i. There was a real message in the first two signs. The first said, “Moses, if you obey Me, your enemies will be made powerless.” The second said “Moses, if you obey Me, your pollution can be made pure.” Doubts in each of these areas probably hindered Moses, and before those signs spoke to anyone else, they spoke to Moses. This is the pattern with all God’s leaders.

ii. “The Hebrew word for leprosy covered a number of assorted diseases much as our word ‘cancer’ currently does.” (Kaiser)

b. The water which you take from the river will become blood on the dry land: The third sign was simply a sign of judgment. Good, pure waters were made foul and bloody by the work of God and they did not turn back again. This showed that if the miracles of transformation did not turn the hearts of the people, then perhaps the sign of judgment would. If they do not believe even these two signs, or listen to your voice shows that the sign of judgment was only given when unbelief persisted in the face of the miracles of transformation right before them.

4. (Exo 4:10) Moses makes an excuse: “I can’t speak well.”

Then Moses said to the Lord, “O my Lord, I am not eloquent, neither before nor since You have spoken to Your servant; but I am slow of speech and slow of tongue.”

a. O my Lord, I am not eloquent: After these remarkably persuasive signs, Moses still objected to God’s call. Moses revealed that he was not confident with his ability to speak – slow of speech is literally “heavy of mouth.”

b. I am slow of speech and slow of tongue: It seems that Moses’ excuse was not justified. Clearly 40 years before this Moses was not slow of speech and slow of tongue. Acts 7:22 says Moses was learned in all the wisdom of the Egyptians, and was mighty in words and deeds.

i. Those years of eloquence in Egypt ended 40 years before this. For 40 years, Moses only seemed to speak to sheep. His self confidence was gone; but he needed God confidence instead.

ii. “Thus Moses’ complaint was not in defective articulation, but in his inability to take command of Hebrew and Egyptian (cf. Ezekiel 3:5, where ‘heavy of tongue’ = difficulty with a foreign language…).” (Kaiser)

5. (Exo 4:11-12) God’s response to Moses’ excuse.

So the Lord said to him, “Who has made man’s mouth? Or who makes the mute, the deaf, the seeing, or the blind? Have not I, the Lord? Now therefore, go, and I will be with your mouth and teach you what you shall say.”

a. Who made man’s mouth? The fact that Moses believed that he was not eloquent is completely beside the point. The God who created the most eloquent mouths who ever lived was on his side.

b. Who has made man’s mouth? Or who makes the mute, the deaf, the seeing, or the blind? Have not I, the Lord? This is a dramatic statement revealing the sovereignty of God, and God revealed it in the context of an invitation to trust God and to work with Him.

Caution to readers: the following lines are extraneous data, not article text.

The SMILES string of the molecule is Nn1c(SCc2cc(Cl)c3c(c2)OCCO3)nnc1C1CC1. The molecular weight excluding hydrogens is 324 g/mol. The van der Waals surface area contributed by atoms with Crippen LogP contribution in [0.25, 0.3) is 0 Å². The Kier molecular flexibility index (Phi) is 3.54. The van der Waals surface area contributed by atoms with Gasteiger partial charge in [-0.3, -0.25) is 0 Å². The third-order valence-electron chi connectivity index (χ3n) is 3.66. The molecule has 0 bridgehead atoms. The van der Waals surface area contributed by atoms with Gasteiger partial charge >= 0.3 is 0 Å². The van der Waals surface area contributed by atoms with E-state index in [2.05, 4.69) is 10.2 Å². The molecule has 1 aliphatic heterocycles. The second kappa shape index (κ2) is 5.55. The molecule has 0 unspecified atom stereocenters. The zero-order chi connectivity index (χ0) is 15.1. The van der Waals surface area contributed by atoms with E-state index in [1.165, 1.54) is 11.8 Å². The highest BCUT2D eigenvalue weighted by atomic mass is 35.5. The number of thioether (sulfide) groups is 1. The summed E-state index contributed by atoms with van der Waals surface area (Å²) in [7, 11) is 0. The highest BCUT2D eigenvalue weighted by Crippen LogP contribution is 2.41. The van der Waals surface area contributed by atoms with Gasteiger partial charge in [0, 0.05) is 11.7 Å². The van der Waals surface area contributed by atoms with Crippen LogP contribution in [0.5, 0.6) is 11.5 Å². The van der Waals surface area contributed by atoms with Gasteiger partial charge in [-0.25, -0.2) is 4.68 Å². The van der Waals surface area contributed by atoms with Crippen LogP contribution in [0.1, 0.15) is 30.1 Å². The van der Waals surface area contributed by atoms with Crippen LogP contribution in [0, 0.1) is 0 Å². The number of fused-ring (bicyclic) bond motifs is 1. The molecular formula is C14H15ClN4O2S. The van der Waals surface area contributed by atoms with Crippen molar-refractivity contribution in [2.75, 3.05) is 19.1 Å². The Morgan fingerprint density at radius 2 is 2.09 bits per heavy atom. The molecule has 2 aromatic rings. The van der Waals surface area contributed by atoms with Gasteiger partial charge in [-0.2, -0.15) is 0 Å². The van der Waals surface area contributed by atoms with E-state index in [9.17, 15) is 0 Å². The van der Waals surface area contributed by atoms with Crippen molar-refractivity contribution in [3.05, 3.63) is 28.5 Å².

i. There is not the slightest sense of fatalism in this declaration of God’s sovereignty. It is never “God is so mighty we can’t do anything,” but it is always “God is so mighty, He can work through us if we make ourselves available.”

c. Makes the mute, the deaf…the blind: Some think this is cruel of God. Nevertheless the point here was not to analyze the origin of evil, but to show that God is so mighty that He can even call the mute, deaf, and blind to do His work. Moses’ perceived inadequacies didn’t matter at all.

i. If Moses was a poor speaker, was this news to God? Does God have trouble keeping track of who is deaf, who is blind, and who is mute? Does Moses really think God made a mistake here?

ii. If Moses was a poor speaker, it didn’t matter – the mighty God said, “I will be with your mouth and teach you what you shall say.” By extension, God is sufficient for us, no matter what real or imagined inadequacies we have.

6. (Exo 4:13-17) Moses’ unwillingness, and God’s reply.

But he said, “O my Lord, please send by the hand of whomever else You may send.” So the anger of the Lord was kindled against Moses, and He said: “Is not Aaron the Levite your brother? I know that he can speak well. And look, he is also coming out to meet you. When he sees you, he will be glad in his heart. Now you shall speak to him and put the words in his mouth. And I will be with your mouth and with his mouth, and I will teach you what you shall do. So he shall be your spokesman to the people. And he himself shall be as a mouth for you, and you shall be to him as God. And you shall take this rod in your hand, with which you shall do the signs.”

a. Please send by the hand of whomever else You may send: Finally, Moses was done with excuses and showed the real state of his heart. Simply, he would much rather that God send someone else. His problem wasn’t really a lack of ability; it was a lack of willingness.

i. “It’s common for men to give pretended reasons instead of one real one.” (Benjamin Franklin)